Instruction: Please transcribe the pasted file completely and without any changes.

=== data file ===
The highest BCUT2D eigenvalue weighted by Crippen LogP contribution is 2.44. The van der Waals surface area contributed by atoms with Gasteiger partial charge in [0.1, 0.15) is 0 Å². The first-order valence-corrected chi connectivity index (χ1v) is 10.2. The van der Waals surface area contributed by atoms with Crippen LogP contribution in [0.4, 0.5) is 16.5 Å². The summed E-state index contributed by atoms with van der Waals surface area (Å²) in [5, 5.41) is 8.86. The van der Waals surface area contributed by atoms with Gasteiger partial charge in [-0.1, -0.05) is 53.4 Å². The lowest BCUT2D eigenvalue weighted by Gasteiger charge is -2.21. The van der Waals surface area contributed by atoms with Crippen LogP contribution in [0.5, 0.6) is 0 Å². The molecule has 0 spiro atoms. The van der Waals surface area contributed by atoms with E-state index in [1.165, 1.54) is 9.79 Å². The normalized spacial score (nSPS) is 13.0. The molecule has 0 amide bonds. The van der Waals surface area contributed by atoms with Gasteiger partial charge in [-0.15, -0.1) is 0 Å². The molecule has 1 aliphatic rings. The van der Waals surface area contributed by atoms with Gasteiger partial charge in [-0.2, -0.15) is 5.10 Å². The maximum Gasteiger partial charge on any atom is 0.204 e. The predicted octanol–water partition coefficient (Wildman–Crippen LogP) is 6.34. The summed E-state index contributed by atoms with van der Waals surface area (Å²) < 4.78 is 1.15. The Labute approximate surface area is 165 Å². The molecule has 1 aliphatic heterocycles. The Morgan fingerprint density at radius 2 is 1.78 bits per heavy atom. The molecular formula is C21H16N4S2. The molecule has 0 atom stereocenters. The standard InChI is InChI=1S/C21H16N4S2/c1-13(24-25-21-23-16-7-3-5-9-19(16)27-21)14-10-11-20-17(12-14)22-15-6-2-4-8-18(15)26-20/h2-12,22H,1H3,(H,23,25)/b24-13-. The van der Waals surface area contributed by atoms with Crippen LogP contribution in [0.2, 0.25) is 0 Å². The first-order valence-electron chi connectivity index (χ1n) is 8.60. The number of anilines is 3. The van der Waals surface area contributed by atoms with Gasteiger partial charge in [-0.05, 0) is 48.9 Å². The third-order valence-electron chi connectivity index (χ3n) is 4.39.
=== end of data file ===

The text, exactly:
The highest BCUT2D eigenvalue weighted by Crippen LogP contribution is 2.44. The van der Waals surface area contributed by atoms with Gasteiger partial charge in [0.1, 0.15) is 0 Å². The first-order valence-corrected chi connectivity index (χ1v) is 10.2. The van der Waals surface area contributed by atoms with Crippen LogP contribution in [0.4, 0.5) is 16.5 Å². The summed E-state index contributed by atoms with van der Waals surface area (Å²) in [5, 5.41) is 8.86. The van der Waals surface area contributed by atoms with Gasteiger partial charge in [-0.1, -0.05) is 53.4 Å². The lowest BCUT2D eigenvalue weighted by Gasteiger charge is -2.21. The van der Waals surface area contributed by atoms with Crippen LogP contribution in [0.5, 0.6) is 0 Å². The molecule has 0 spiro atoms. The van der Waals surface area contributed by atoms with E-state index in [1.165, 1.54) is 9.79 Å². The normalized spacial score (nSPS) is 13.0. The molecule has 0 amide bonds. The van der Waals surface area contributed by atoms with Gasteiger partial charge in [-0.15, -0.1) is 0 Å². The molecule has 1 aliphatic rings. The van der Waals surface area contributed by atoms with Gasteiger partial charge in [-0.2, -0.15) is 5.10 Å². The maximum Gasteiger partial charge on any atom is 0.204 e. The predicted octanol–water partition coefficient (Wildman–Crippen LogP) is 6.34. The summed E-state index contributed by atoms with van der Waals surface area (Å²) < 4.78 is 1.15. The Labute approximate surface area is 165 Å². The molecule has 1 aliphatic heterocycles. The Morgan fingerprint density at radius 2 is 1.78 bits per heavy atom. The molecular formula is C21H16N4S2. The molecule has 0 atom stereocenters. The standard InChI is InChI=1S/C21H16N4S2/c1-13(24-25-21-23-16-7-3-5-9-19(16)27-21)14-10-11-20-17(12-14)22-15-6-2-4-8-18(15)26-20/h2-12,22H,1H3,(H,23,25)/b24-13-. The van der Waals surface area contributed by atoms with Crippen LogP contribution in [0.2, 0.25) is 0 Å². The first-order valence-electron chi connectivity index (χ1n) is 8.60. The number of anilines is 3. The van der Waals surface area contributed by atoms with Gasteiger partial charge in [-0.05, 0) is 48.9 Å². The third-order valence-electron chi connectivity index (χ3n) is 4.39.